First, you might want to ask if the interview you’re about to have will be technical or non-technical. Often, a first interview is question-based and a second or third expects you to show a skill or certain aptitude. It’s important to know to what extent you’ll have to prepare for each interview, and there’s no harm in asking!

If you don’t ask (or aren’t correctly informed), and you feel blindsided by having to perform tasks you were not prepared to, you might ask, “It was my understanding this was a non-technical interview, so I am not as prepared as I would like to be. Can we reschedule?”

Second, know from the start how much time and effort you want to give in the interview process. Perhaps you’ve completed three interviews and you might still have to go through a fourth or fifth interviewer. That’s a lot of time to give to one company, without a job offer. You are in your right to ask how much more is expected of you before a job offer is extended and put boundaries to how much more you’re willing to do. You could say something such as “Unfortunately, I am unable to attend more than X interviews, as I must focus on my other job applications. If you are open to extending an offer after X interviews, I would love to continue the process.”

Similarly, know how much time you want to put into an interview. It’s generally stated that you should do between half an hour to an hour of prep work before each interview. This may be taking notes, preparing answers, or researching the company, but anything past that may start to feel a bit like they’re taking advantage of you. Know how much time you would be willing to put into the interview process outside of the actual interviews before you’d want to be paid for your time.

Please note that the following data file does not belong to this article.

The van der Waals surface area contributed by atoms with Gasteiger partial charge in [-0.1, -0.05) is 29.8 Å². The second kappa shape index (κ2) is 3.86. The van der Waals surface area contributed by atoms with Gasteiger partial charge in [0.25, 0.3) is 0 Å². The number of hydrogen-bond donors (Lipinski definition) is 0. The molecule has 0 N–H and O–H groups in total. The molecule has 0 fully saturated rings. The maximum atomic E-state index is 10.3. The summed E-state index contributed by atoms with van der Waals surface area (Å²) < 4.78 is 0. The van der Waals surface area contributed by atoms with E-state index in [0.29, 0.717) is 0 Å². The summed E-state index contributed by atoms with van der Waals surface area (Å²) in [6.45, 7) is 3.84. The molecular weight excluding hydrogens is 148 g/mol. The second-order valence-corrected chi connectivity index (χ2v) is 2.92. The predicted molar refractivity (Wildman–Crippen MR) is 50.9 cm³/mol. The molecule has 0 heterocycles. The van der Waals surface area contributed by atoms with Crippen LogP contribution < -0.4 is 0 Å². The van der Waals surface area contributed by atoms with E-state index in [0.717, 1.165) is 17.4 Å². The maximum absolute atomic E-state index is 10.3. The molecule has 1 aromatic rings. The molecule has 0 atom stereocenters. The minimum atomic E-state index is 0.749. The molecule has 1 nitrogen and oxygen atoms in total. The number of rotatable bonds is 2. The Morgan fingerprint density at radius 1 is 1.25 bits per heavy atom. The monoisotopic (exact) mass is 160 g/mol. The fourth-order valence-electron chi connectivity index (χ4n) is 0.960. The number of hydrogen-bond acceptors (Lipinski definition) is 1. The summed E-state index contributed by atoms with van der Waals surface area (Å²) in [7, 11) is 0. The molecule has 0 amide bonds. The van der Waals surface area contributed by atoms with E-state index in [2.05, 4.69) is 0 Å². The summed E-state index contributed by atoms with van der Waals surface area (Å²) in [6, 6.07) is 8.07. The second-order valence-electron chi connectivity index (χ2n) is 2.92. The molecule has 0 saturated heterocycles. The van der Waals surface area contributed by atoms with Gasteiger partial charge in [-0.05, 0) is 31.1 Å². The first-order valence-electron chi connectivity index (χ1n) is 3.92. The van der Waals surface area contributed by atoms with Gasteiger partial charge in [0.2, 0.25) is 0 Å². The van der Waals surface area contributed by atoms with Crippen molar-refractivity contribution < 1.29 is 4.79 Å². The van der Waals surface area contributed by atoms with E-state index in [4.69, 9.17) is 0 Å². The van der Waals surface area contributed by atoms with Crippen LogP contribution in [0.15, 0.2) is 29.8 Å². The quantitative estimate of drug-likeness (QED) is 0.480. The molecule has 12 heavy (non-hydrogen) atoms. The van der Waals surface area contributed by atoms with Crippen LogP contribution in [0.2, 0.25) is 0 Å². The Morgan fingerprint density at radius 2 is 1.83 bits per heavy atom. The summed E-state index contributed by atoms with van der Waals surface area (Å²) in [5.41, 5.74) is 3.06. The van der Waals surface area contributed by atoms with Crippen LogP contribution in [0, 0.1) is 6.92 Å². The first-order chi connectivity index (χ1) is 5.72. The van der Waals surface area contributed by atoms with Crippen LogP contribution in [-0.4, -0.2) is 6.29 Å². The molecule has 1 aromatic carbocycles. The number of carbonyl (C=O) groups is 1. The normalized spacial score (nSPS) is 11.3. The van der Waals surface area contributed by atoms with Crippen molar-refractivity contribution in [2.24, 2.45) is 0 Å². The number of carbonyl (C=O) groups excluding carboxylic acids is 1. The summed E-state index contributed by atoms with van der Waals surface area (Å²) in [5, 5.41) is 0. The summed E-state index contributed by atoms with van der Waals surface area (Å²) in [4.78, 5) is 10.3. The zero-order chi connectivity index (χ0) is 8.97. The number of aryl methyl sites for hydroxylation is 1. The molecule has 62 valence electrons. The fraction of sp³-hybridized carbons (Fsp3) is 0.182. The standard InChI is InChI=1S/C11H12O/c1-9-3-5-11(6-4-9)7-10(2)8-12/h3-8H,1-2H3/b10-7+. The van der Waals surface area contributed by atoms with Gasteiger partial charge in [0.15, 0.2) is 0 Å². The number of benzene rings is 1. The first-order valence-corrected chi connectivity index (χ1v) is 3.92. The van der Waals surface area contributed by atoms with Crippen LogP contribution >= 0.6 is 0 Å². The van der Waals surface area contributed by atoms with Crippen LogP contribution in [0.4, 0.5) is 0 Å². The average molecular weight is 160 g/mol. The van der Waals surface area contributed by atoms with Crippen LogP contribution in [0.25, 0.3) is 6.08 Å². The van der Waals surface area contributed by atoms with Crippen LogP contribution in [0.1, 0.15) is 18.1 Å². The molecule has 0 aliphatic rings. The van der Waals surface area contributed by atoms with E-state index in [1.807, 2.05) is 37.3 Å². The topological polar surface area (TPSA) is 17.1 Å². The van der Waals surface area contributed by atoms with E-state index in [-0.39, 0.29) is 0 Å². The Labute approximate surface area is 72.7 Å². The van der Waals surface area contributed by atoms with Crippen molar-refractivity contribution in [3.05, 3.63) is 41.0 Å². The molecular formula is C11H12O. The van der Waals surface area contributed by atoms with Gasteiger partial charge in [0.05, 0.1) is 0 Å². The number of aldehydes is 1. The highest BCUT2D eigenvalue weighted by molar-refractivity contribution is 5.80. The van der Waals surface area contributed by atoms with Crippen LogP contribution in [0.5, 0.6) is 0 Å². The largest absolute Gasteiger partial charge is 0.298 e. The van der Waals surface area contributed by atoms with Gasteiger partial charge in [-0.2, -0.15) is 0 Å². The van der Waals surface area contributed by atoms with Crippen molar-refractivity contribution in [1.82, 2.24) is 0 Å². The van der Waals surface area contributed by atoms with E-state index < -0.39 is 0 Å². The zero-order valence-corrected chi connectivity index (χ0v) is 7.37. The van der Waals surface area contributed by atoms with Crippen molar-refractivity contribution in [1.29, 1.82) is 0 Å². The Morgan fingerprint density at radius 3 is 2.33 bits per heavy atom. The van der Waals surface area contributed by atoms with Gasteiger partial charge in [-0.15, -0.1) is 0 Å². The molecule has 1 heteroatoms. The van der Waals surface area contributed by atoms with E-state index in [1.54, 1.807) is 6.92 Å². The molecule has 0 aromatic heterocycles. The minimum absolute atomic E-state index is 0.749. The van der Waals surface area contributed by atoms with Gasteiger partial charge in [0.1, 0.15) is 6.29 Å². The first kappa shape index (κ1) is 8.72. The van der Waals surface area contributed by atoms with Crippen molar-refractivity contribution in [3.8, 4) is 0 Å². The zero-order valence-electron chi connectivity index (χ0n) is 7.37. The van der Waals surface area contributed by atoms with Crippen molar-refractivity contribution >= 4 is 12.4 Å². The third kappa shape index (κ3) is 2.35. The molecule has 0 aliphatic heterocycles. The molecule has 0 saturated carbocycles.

Example: I was asked to create a new lesson plan from scratch for a job interview for a grade level I’d never worked with and was not going to be compensated for the three-four hours they expected it to take. I did not want to give that much time to a job I wasn’t thrilled about, so I ended the process. My sister, on the other hand, was asked to make some mock content for a job, but was offered $500 for her free time to create this, as her possible employers knew that they were asking beyond the usual job interview process.

Ask if you can be compensated if the recruiter asks for something more than an hour’s worth of time. If they say yes, great! If they say no, then this might be a good time to reflect on if this is going to be a job that will respect your boundaries and expectations.


At the end of the day, you know what you are willing to give to get a job or not. You also know what you feel comfortable with sharing with any employer. Stand true to your guns and don’t be pressured into sharing something you don’t want to! No job is worth giving away time you don’t want to give or working for someone who doesn’t respect your boundaries. It can feel daunting to stand up and do this in interviews, but you’ll be so glad that you stuck with it, and hopefully find a job that really aligns with what sort of work-life balance you want to achieve.